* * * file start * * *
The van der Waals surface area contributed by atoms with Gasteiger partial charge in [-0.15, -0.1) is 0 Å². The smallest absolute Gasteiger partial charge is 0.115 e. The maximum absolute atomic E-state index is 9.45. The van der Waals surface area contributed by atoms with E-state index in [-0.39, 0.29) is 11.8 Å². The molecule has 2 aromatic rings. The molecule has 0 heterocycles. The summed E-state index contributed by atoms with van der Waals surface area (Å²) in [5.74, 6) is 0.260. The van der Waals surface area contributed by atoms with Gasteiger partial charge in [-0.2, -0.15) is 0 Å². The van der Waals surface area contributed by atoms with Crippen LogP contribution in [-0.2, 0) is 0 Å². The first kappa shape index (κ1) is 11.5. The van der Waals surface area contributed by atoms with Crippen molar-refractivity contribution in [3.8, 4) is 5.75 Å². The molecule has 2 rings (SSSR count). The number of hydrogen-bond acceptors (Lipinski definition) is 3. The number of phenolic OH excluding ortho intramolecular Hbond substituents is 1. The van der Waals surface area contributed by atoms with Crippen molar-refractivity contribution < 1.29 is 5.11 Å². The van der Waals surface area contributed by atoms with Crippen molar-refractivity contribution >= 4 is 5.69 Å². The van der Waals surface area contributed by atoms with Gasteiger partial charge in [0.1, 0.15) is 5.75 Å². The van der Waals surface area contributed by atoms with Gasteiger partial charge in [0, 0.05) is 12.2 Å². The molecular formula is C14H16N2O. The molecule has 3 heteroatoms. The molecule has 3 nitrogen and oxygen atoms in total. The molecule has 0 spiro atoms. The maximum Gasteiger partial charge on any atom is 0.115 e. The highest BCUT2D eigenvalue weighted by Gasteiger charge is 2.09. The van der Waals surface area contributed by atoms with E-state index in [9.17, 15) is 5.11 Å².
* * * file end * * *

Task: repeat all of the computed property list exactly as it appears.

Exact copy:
The van der Waals surface area contributed by atoms with Gasteiger partial charge in [-0.15, -0.1) is 0 Å². The smallest absolute Gasteiger partial charge is 0.115 e. The maximum absolute atomic E-state index is 9.45. The van der Waals surface area contributed by atoms with E-state index in [-0.39, 0.29) is 11.8 Å². The molecule has 2 aromatic rings. The molecule has 0 heterocycles. The summed E-state index contributed by atoms with van der Waals surface area (Å²) in [5.74, 6) is 0.260. The van der Waals surface area contributed by atoms with Gasteiger partial charge in [-0.2, -0.15) is 0 Å². The van der Waals surface area contributed by atoms with Crippen LogP contribution in [-0.2, 0) is 0 Å². The first kappa shape index (κ1) is 11.5. The van der Waals surface area contributed by atoms with Crippen molar-refractivity contribution in [3.8, 4) is 5.75 Å². The molecule has 2 rings (SSSR count). The number of hydrogen-bond acceptors (Lipinski definition) is 3. The number of phenolic OH excluding ortho intramolecular Hbond substituents is 1. The van der Waals surface area contributed by atoms with Crippen molar-refractivity contribution < 1.29 is 5.11 Å². The van der Waals surface area contributed by atoms with Crippen molar-refractivity contribution >= 4 is 5.69 Å². The van der Waals surface area contributed by atoms with Gasteiger partial charge in [0.1, 0.15) is 5.75 Å². The van der Waals surface area contributed by atoms with Gasteiger partial charge in [0, 0.05) is 12.2 Å². The molecular formula is C14H16N2O. The molecule has 3 heteroatoms. The molecule has 3 nitrogen and oxygen atoms in total. The molecule has 0 spiro atoms. The maximum Gasteiger partial charge on any atom is 0.115 e. The highest BCUT2D eigenvalue weighted by Gasteiger charge is 2.09. The van der Waals surface area contributed by atoms with E-state index in [9.17, 15) is 5.11 Å².